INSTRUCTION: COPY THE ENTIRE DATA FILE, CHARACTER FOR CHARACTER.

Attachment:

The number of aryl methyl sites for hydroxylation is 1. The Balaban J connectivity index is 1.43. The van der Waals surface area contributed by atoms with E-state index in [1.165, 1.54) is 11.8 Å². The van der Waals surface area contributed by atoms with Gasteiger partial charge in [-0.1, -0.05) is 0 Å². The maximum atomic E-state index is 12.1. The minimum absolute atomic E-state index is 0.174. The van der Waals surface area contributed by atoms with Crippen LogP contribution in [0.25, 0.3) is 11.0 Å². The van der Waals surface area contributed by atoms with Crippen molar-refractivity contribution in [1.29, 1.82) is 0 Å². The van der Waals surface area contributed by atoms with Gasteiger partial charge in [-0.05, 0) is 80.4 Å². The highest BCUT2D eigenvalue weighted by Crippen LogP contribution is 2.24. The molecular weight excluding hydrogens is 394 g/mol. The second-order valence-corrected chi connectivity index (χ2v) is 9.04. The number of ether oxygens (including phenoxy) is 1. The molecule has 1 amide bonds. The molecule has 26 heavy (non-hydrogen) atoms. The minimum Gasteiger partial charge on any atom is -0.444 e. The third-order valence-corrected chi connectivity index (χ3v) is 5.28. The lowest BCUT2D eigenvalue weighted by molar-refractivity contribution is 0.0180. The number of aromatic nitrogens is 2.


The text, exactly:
The number of aryl methyl sites for hydroxylation is 1. The Balaban J connectivity index is 1.43. The van der Waals surface area contributed by atoms with E-state index in [1.165, 1.54) is 11.8 Å². The van der Waals surface area contributed by atoms with Gasteiger partial charge in [-0.1, -0.05) is 0 Å². The maximum atomic E-state index is 12.1. The minimum absolute atomic E-state index is 0.174. The van der Waals surface area contributed by atoms with Crippen LogP contribution in [0.25, 0.3) is 11.0 Å². The van der Waals surface area contributed by atoms with Crippen molar-refractivity contribution in [1.29, 1.82) is 0 Å². The van der Waals surface area contributed by atoms with Gasteiger partial charge in [-0.05, 0) is 80.4 Å². The highest BCUT2D eigenvalue weighted by Crippen LogP contribution is 2.24. The molecular weight excluding hydrogens is 394 g/mol. The second-order valence-corrected chi connectivity index (χ2v) is 9.04. The number of ether oxygens (including phenoxy) is 1. The molecule has 1 amide bonds. The molecule has 26 heavy (non-hydrogen) atoms. The minimum Gasteiger partial charge on any atom is -0.444 e. The third-order valence-corrected chi connectivity index (χ3v) is 5.28. The lowest BCUT2D eigenvalue weighted by molar-refractivity contribution is 0.0180. The number of aromatic nitrogens is 2.